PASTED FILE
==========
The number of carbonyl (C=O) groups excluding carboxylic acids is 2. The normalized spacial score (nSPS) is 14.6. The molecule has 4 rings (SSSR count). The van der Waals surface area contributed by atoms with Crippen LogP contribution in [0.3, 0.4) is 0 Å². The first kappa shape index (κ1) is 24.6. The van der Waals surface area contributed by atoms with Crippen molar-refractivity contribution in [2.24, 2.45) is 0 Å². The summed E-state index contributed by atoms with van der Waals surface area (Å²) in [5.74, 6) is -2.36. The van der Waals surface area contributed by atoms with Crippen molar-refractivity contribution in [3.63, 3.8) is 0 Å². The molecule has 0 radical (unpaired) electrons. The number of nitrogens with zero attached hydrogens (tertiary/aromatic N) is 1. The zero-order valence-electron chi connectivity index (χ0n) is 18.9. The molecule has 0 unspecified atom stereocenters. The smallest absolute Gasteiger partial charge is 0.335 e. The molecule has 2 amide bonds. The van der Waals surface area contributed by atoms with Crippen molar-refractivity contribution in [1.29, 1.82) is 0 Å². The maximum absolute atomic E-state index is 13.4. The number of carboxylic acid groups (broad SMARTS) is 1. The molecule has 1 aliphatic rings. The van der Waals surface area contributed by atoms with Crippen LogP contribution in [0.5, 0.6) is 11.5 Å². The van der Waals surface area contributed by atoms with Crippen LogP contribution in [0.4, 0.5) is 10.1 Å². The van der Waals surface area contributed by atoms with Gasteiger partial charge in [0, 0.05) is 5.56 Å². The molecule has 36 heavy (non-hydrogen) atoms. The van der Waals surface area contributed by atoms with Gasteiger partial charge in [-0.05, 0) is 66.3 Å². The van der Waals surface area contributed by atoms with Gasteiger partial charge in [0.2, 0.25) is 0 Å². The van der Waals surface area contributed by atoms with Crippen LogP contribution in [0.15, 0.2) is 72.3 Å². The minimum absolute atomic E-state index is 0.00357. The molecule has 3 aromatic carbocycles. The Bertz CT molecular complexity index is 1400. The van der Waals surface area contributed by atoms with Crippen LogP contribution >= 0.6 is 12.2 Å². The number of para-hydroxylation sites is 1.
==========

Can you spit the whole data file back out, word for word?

The number of carbonyl (C=O) groups excluding carboxylic acids is 2. The normalized spacial score (nSPS) is 14.6. The molecule has 4 rings (SSSR count). The van der Waals surface area contributed by atoms with Crippen LogP contribution in [0.3, 0.4) is 0 Å². The first kappa shape index (κ1) is 24.6. The van der Waals surface area contributed by atoms with Crippen molar-refractivity contribution in [2.24, 2.45) is 0 Å². The summed E-state index contributed by atoms with van der Waals surface area (Å²) in [5.74, 6) is -2.36. The van der Waals surface area contributed by atoms with Crippen molar-refractivity contribution in [3.63, 3.8) is 0 Å². The molecule has 0 radical (unpaired) electrons. The number of nitrogens with zero attached hydrogens (tertiary/aromatic N) is 1. The zero-order valence-electron chi connectivity index (χ0n) is 18.9. The molecule has 0 unspecified atom stereocenters. The smallest absolute Gasteiger partial charge is 0.335 e. The molecule has 2 amide bonds. The van der Waals surface area contributed by atoms with Crippen molar-refractivity contribution in [1.29, 1.82) is 0 Å². The maximum absolute atomic E-state index is 13.4. The number of carboxylic acid groups (broad SMARTS) is 1. The molecule has 1 aliphatic rings. The van der Waals surface area contributed by atoms with Crippen LogP contribution in [0.5, 0.6) is 11.5 Å². The van der Waals surface area contributed by atoms with Crippen LogP contribution in [0.4, 0.5) is 10.1 Å². The van der Waals surface area contributed by atoms with Gasteiger partial charge in [0, 0.05) is 5.56 Å². The molecule has 36 heavy (non-hydrogen) atoms. The van der Waals surface area contributed by atoms with Gasteiger partial charge in [-0.05, 0) is 66.3 Å². The van der Waals surface area contributed by atoms with Gasteiger partial charge in [0.2, 0.25) is 0 Å². The van der Waals surface area contributed by atoms with Crippen LogP contribution in [0.15, 0.2) is 72.3 Å². The minimum absolute atomic E-state index is 0.00357. The molecule has 3 aromatic carbocycles. The Bertz CT molecular complexity index is 1400. The van der Waals surface area contributed by atoms with Crippen LogP contribution >= 0.6 is 12.2 Å². The number of para-hydroxylation sites is 1.